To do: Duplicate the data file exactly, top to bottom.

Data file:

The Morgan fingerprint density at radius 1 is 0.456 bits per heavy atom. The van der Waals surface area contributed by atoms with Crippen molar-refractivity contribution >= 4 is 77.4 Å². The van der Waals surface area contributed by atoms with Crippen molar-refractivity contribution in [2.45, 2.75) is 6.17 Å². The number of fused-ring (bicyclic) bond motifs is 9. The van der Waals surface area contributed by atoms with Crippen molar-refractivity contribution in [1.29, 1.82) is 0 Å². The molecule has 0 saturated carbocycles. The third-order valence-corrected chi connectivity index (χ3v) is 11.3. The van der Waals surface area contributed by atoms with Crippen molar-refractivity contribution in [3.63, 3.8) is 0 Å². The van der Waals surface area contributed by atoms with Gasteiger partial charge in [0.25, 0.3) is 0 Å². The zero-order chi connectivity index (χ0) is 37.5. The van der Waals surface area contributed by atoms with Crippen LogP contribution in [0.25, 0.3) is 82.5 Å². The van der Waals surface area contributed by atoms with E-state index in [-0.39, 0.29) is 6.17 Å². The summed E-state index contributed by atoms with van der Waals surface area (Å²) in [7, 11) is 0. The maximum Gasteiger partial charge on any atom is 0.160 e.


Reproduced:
The Morgan fingerprint density at radius 1 is 0.456 bits per heavy atom. The van der Waals surface area contributed by atoms with Crippen molar-refractivity contribution >= 4 is 77.4 Å². The van der Waals surface area contributed by atoms with Crippen molar-refractivity contribution in [2.45, 2.75) is 6.17 Å². The number of fused-ring (bicyclic) bond motifs is 9. The van der Waals surface area contributed by atoms with Crippen molar-refractivity contribution in [1.29, 1.82) is 0 Å². The molecule has 0 saturated carbocycles. The third-order valence-corrected chi connectivity index (χ3v) is 11.3. The van der Waals surface area contributed by atoms with Crippen molar-refractivity contribution in [3.63, 3.8) is 0 Å². The van der Waals surface area contributed by atoms with Gasteiger partial charge in [0.25, 0.3) is 0 Å². The zero-order chi connectivity index (χ0) is 37.5. The van der Waals surface area contributed by atoms with Crippen LogP contribution in [0.25, 0.3) is 82.5 Å². The van der Waals surface area contributed by atoms with E-state index in [-0.39, 0.29) is 6.17 Å². The summed E-state index contributed by atoms with van der Waals surface area (Å²) in [7, 11) is 0. The maximum Gasteiger partial charge on any atom is 0.160 e.